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Adverse drug reactions as cause of admission to hospital: prospective analysis of 18 820 patients

BMJ 2004; 329 doi: https://doi.org/10.1136/bmj.329.7456.15 (Published 01 July 2004) Cite this as: BMJ 2004;329:15
  1. Munir Pirmohamed, professor of clinical pharmacology1 (munirp{at}liv.ac.uk),
  2. Sally James, research pharmacist3,
  3. Shaun Meakin, research nurse2,
  4. Chris Green, senior pharmacist2,
  5. Andrew K Scott, consultant in care of the elderly3,
  6. Thomas J Walley, professor of clinical pharmacology1,
  7. Keith Farrar, chief pharmacist3,
  8. B Kevin Park, professor of pharmacology1,
  9. Alasdair M Breckenridge, professor of clinical pharmacology1
  1. 1 Department of Pharmacology and Therapeutics, University of Liverpool, Liverpool L69 3GE
  2. 2 Royal Liverpool University Hospital, Liverpool L7 8XP
  3. 3 Wirral Hospitals NHS Trust, Wirral CH49 5PE
  1. Correspondence to: M Pirmohamed
  • Accepted 11 June 2004

Abstract

Objective To ascertain the current burden of adverse drug reactions (ADRs) through a prospective analysis of all admissions to hospital.

Design Prospective observational study.

Setting Two large general hospitals in Merseyside, England.

Participants 18 820 patients aged > 16 years admitted over six months and assessed for cause of admission.

Main outcome measures Prevalence of admissions due to an ADR, length of stay, avoidability, and outcome.

Results There were 1225 admissions related to an ADR, giving a prevalence of 6.5%, with the ADR directly leading to the admission in 80% of cases. The median bed stay was eight days, accounting for 4% of the hospital bed capacity. The projected annual cost of such admissions to the NHS is £466m (€706m, $847m). The overall fatality was 0.15%. Most reactions were either definitely or possibly avoidable. Drugs most commonly implicated in causing these admissions included low dose aspirin, diuretics, warfarin, and non-steroidal anti-inflammatory drugs other than aspirin, the most common reaction being gastrointestinal bleeding.

Conclusion The burden of ADRs on the NHS is high, accounting for considerable morbidity, mortality, and extra costs. Although many of the implicated drugs have proved benefit, measures need to be put into place to reduce the burden of ADRs and thereby further improve the benefit:harm ratio of the drugs.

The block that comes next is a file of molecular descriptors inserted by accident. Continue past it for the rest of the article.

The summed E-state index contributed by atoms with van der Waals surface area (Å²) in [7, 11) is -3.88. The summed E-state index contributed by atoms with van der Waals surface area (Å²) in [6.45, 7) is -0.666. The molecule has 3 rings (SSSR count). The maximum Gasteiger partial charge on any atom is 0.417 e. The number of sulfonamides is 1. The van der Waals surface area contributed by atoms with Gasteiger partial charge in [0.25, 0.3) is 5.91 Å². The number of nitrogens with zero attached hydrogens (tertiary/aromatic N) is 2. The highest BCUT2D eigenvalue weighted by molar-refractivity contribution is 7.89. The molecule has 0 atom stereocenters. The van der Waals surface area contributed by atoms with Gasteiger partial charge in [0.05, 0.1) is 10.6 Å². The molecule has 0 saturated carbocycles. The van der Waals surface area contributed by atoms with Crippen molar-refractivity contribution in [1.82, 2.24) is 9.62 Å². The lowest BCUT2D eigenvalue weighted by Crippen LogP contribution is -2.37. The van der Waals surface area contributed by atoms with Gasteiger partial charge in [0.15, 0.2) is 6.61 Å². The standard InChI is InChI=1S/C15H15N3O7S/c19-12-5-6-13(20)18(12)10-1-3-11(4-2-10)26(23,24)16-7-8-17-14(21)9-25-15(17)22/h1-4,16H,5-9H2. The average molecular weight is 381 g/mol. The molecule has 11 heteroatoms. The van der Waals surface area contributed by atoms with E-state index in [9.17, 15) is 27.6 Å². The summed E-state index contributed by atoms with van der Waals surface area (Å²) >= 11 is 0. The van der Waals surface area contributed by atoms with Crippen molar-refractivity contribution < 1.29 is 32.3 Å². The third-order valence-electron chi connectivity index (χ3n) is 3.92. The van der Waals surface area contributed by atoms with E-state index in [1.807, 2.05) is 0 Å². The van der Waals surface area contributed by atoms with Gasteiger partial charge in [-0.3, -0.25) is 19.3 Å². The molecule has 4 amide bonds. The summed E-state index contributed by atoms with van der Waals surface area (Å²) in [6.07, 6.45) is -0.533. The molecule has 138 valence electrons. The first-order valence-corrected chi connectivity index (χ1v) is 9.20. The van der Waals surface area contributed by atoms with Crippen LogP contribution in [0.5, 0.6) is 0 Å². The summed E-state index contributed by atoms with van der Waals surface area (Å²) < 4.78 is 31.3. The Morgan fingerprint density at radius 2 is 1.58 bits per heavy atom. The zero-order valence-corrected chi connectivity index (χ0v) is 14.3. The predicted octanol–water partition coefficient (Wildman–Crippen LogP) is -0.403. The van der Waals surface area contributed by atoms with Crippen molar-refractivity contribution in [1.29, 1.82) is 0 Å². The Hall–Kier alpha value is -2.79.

Footnotes

  • We thank June Raine (MHRA) for her encouragement and assistance with this study, all staff in both hospitals who assisted with the study, and, in particular, S Roberts, S Morrison-Griffiths, and R Brady for their help in identifying case notes and in data extraction.

  • Contributors MP, TJW, BKP, and AMB devised the idea of the study, while MP and AMB raised funding. MP oversaw the whole study. SJ and SM collected the data and input the data into databases. AKS, CG, and KF were responsible for study implementation, and review and supervision of the data collection in hospital B; MP and AMB undertook the same roles in hospital A. The analyses were carried out independently by MP and SJ, and verified by TJW. MP produced the first draft, and all authors contributed to the final draft of the manuscript. MP is guarantor for the study.

  • Funding The study was funded by the MHRA (Medicines and Healthcare Products Regulatory Agency; formerly the Medicines Control Agency). The MHRA had no role in data interpretation or in the production of this manuscript.

  • Competing interests At the time of the study, AMB was chairman of the Committee on Safety of Medicines and now is chairman of the MHRA. MP is a member of the Committee on Safety of Medicines and of the subcommittee on pharmacovigilance. BKP is a member of the Committee on Safety of Medicines.

  • Ethical approval Liverpool Local Research Ethics Committee and Wirral Health Authority Research Ethics Committee.

  • Accepted 11 June 2004
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